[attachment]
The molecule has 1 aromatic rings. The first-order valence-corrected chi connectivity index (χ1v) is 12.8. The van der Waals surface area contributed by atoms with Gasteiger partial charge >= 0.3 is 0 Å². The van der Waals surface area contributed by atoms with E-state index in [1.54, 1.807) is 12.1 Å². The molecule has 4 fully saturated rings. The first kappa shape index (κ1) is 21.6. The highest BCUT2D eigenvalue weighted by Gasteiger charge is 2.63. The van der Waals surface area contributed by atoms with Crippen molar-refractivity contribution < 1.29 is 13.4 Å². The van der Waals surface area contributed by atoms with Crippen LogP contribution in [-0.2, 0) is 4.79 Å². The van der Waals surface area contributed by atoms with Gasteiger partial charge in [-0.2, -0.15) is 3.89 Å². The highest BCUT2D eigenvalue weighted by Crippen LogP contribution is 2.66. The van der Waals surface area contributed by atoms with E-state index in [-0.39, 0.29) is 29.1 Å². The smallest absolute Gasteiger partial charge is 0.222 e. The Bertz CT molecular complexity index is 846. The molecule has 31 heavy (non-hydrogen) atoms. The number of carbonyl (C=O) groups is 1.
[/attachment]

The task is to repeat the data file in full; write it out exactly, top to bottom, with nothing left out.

The molecule has 1 aromatic rings. The first-order valence-corrected chi connectivity index (χ1v) is 12.8. The van der Waals surface area contributed by atoms with Gasteiger partial charge >= 0.3 is 0 Å². The van der Waals surface area contributed by atoms with E-state index in [1.54, 1.807) is 12.1 Å². The molecule has 4 fully saturated rings. The first kappa shape index (κ1) is 21.6. The highest BCUT2D eigenvalue weighted by Gasteiger charge is 2.63. The van der Waals surface area contributed by atoms with Crippen molar-refractivity contribution < 1.29 is 13.4 Å². The van der Waals surface area contributed by atoms with Crippen LogP contribution in [-0.2, 0) is 4.79 Å². The van der Waals surface area contributed by atoms with Gasteiger partial charge in [-0.2, -0.15) is 3.89 Å². The highest BCUT2D eigenvalue weighted by Crippen LogP contribution is 2.66. The van der Waals surface area contributed by atoms with E-state index in [-0.39, 0.29) is 29.1 Å². The smallest absolute Gasteiger partial charge is 0.222 e. The Bertz CT molecular complexity index is 846. The molecule has 31 heavy (non-hydrogen) atoms. The number of carbonyl (C=O) groups is 1.